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How contagious is divorce?

On Behalf of | Oct 25, 2013 | Divorce

How many couples do you know have divorced recently? According to a recent study by Brown University, you may have a higher risk of divorce if one of your close relatives or a friend divorces. The study is the accumulation of data over 30 years from residents in Framingham, Massachusetts; however, couples in Colorado and around the country will find the following interesting.

According to the study, there was a 75 percent chance of a couple divorcing if they had a close friend or relative who was divorced. That percentage dropped to 33 percent if the divorced party is a “friend of a friend.”

The project that the research team used in the study is known as the Framingham Heart Study. In 1948, the study was started as a means of learning more about cardiovascular disease risk factors. Just over 5,200 women and men were interviewed. Every two years or so, those people were re-interviewed. There were laboratory tests and physicals completed, as well as medical histories. Another group of people were added in 1971. These individuals were the children of the original participants, as well as the spouses. This study is different from many others because the study pool is full of people who are related or are friends with another study member. This allows researchers to look at how familial ties and friendships affect behavior and health.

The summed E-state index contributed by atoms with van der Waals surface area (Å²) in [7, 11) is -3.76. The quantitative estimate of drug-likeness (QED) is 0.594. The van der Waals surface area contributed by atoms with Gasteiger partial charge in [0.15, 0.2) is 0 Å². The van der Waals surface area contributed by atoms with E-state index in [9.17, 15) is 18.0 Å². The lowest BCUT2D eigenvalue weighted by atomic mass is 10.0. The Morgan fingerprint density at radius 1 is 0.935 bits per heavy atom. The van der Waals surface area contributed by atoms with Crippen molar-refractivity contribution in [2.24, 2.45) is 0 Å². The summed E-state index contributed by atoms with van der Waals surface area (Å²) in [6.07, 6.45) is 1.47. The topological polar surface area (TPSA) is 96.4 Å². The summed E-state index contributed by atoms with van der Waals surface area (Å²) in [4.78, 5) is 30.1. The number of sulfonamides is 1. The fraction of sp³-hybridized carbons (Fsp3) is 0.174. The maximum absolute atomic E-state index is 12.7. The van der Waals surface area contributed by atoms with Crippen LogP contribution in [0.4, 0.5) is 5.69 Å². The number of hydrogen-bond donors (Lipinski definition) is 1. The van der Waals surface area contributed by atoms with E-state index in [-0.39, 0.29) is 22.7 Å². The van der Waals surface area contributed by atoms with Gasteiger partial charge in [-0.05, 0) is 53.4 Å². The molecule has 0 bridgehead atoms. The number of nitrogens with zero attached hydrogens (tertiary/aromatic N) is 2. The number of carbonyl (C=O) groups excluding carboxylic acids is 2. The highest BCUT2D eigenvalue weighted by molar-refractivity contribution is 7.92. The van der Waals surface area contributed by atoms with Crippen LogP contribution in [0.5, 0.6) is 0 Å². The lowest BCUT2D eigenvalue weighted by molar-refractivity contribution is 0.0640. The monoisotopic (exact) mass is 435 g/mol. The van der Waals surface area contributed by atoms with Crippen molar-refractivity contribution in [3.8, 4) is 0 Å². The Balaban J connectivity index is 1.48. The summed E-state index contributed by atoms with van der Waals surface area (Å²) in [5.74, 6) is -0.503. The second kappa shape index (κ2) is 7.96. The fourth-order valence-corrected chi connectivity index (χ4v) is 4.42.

The researchers found that the “contagiousness” of divorce is not something new. “Social contagions” exist for a number of other behaviors and health issues. For example, previous studies have found that if one sibling were to have a baby, then that person’s brothers and sisters were likely to have one soon after.

Researchers are quick to advise that this study does not represent the U.S. as a whole. There would need to be studies completed that included a sample from around the country to see if they got the same results. Demographic characteristics would be different in a national sample, too, as this study mostly included all whites.

However, it does bring to mind questions of whether a friend’s or family member’s divorce would affect one’s decision to divorce. It’s important to remember that divorce is a major decision in one’s life, especially when child custody or support, spousal support and property division comes into play. Assembling a team of professionals can help you through a difficult time, such as an experienced Colorado divorce attorney, financial planners and even mental health professionals.

Source: pewresearch.org, “Is divorce contagious?” Rich Morin, Oct. 21, 2013